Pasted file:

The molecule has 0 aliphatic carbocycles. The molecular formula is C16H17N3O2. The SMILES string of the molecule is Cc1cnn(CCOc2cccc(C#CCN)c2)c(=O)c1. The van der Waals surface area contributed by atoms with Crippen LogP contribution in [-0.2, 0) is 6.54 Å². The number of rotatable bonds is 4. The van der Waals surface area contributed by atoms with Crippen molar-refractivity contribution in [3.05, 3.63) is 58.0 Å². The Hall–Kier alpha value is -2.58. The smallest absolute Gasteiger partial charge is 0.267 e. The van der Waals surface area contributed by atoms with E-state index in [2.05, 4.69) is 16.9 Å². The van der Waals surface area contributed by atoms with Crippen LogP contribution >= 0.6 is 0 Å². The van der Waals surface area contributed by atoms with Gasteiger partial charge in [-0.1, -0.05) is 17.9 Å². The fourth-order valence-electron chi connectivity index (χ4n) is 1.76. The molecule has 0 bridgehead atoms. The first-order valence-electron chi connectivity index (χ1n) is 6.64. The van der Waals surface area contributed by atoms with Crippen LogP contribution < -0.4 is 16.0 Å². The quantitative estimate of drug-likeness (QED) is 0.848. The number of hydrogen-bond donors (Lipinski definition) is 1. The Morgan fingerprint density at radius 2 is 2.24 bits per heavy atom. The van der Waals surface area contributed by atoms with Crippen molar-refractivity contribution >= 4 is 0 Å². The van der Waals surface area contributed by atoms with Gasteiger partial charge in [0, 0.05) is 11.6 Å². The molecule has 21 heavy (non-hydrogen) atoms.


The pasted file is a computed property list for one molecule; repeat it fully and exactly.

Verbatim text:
The molecule has 0 aliphatic carbocycles. The molecular formula is C16H17N3O2. The SMILES string of the molecule is Cc1cnn(CCOc2cccc(C#CCN)c2)c(=O)c1. The van der Waals surface area contributed by atoms with Crippen LogP contribution in [-0.2, 0) is 6.54 Å². The number of rotatable bonds is 4. The van der Waals surface area contributed by atoms with Crippen molar-refractivity contribution in [3.05, 3.63) is 58.0 Å². The Hall–Kier alpha value is -2.58. The smallest absolute Gasteiger partial charge is 0.267 e. The van der Waals surface area contributed by atoms with E-state index in [2.05, 4.69) is 16.9 Å². The van der Waals surface area contributed by atoms with Crippen LogP contribution >= 0.6 is 0 Å². The van der Waals surface area contributed by atoms with Gasteiger partial charge in [-0.1, -0.05) is 17.9 Å². The fourth-order valence-electron chi connectivity index (χ4n) is 1.76. The molecule has 0 bridgehead atoms. The first-order valence-electron chi connectivity index (χ1n) is 6.64. The van der Waals surface area contributed by atoms with Crippen LogP contribution < -0.4 is 16.0 Å². The quantitative estimate of drug-likeness (QED) is 0.848. The number of hydrogen-bond donors (Lipinski definition) is 1. The Morgan fingerprint density at radius 2 is 2.24 bits per heavy atom. The van der Waals surface area contributed by atoms with Crippen molar-refractivity contribution >= 4 is 0 Å². The van der Waals surface area contributed by atoms with Gasteiger partial charge in [0, 0.05) is 11.6 Å². The molecule has 21 heavy (non-hydrogen) atoms.